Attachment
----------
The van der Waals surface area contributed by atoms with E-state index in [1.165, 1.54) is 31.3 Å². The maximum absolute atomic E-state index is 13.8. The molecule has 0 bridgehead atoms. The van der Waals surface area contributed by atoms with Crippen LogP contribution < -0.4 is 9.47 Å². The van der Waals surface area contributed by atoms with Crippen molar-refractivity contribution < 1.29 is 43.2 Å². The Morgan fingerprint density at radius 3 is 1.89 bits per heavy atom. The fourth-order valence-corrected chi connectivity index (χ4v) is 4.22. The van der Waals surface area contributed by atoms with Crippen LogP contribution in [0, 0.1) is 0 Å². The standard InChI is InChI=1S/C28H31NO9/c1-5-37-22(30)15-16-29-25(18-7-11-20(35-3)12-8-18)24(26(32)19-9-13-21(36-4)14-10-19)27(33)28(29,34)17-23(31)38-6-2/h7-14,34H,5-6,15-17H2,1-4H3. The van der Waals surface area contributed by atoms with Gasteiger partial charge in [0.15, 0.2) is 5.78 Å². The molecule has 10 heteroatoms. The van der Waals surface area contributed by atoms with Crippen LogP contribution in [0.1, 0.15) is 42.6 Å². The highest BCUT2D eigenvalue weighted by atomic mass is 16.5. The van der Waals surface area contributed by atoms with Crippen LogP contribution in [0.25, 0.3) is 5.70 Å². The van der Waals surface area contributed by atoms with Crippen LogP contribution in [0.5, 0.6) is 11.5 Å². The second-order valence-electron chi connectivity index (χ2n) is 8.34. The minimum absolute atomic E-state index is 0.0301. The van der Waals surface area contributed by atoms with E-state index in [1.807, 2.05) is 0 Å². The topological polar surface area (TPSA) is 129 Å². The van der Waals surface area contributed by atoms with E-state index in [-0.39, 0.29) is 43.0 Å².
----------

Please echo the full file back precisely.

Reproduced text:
The van der Waals surface area contributed by atoms with E-state index in [1.165, 1.54) is 31.3 Å². The maximum absolute atomic E-state index is 13.8. The molecule has 0 bridgehead atoms. The van der Waals surface area contributed by atoms with Crippen LogP contribution < -0.4 is 9.47 Å². The van der Waals surface area contributed by atoms with Crippen molar-refractivity contribution < 1.29 is 43.2 Å². The Morgan fingerprint density at radius 3 is 1.89 bits per heavy atom. The fourth-order valence-corrected chi connectivity index (χ4v) is 4.22. The van der Waals surface area contributed by atoms with Crippen LogP contribution in [0, 0.1) is 0 Å². The standard InChI is InChI=1S/C28H31NO9/c1-5-37-22(30)15-16-29-25(18-7-11-20(35-3)12-8-18)24(26(32)19-9-13-21(36-4)14-10-19)27(33)28(29,34)17-23(31)38-6-2/h7-14,34H,5-6,15-17H2,1-4H3. The van der Waals surface area contributed by atoms with Gasteiger partial charge in [0.15, 0.2) is 5.78 Å². The molecule has 10 heteroatoms. The van der Waals surface area contributed by atoms with Crippen LogP contribution in [0.1, 0.15) is 42.6 Å². The highest BCUT2D eigenvalue weighted by atomic mass is 16.5. The van der Waals surface area contributed by atoms with Crippen LogP contribution in [0.25, 0.3) is 5.70 Å². The van der Waals surface area contributed by atoms with Crippen LogP contribution in [0.5, 0.6) is 11.5 Å². The second-order valence-electron chi connectivity index (χ2n) is 8.34. The minimum absolute atomic E-state index is 0.0301. The van der Waals surface area contributed by atoms with E-state index in [1.807, 2.05) is 0 Å². The topological polar surface area (TPSA) is 129 Å². The van der Waals surface area contributed by atoms with E-state index in [-0.39, 0.29) is 43.0 Å².